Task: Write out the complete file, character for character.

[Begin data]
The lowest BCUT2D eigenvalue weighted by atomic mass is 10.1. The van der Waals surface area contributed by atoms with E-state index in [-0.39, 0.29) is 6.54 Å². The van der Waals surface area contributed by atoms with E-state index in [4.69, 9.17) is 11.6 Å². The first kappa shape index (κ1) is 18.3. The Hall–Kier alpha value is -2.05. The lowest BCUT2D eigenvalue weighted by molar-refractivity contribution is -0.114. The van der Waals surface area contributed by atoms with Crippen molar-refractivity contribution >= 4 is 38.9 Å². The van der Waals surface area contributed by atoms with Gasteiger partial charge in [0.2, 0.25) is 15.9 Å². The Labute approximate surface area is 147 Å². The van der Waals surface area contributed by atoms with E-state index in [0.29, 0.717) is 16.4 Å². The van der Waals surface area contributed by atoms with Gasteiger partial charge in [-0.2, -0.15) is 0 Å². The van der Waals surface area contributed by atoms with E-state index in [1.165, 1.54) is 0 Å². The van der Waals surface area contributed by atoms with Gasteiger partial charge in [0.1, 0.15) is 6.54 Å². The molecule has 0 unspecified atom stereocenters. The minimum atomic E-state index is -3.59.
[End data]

The lowest BCUT2D eigenvalue weighted by atomic mass is 10.1. The van der Waals surface area contributed by atoms with E-state index in [-0.39, 0.29) is 6.54 Å². The van der Waals surface area contributed by atoms with E-state index in [4.69, 9.17) is 11.6 Å². The first kappa shape index (κ1) is 18.3. The Hall–Kier alpha value is -2.05. The lowest BCUT2D eigenvalue weighted by molar-refractivity contribution is -0.114. The van der Waals surface area contributed by atoms with Crippen molar-refractivity contribution >= 4 is 38.9 Å². The van der Waals surface area contributed by atoms with Gasteiger partial charge in [0.2, 0.25) is 15.9 Å². The Labute approximate surface area is 147 Å². The van der Waals surface area contributed by atoms with E-state index in [0.29, 0.717) is 16.4 Å². The van der Waals surface area contributed by atoms with Gasteiger partial charge in [-0.2, -0.15) is 0 Å². The van der Waals surface area contributed by atoms with E-state index in [1.165, 1.54) is 0 Å². The van der Waals surface area contributed by atoms with Gasteiger partial charge in [0.1, 0.15) is 6.54 Å². The molecule has 0 unspecified atom stereocenters. The minimum atomic E-state index is -3.59.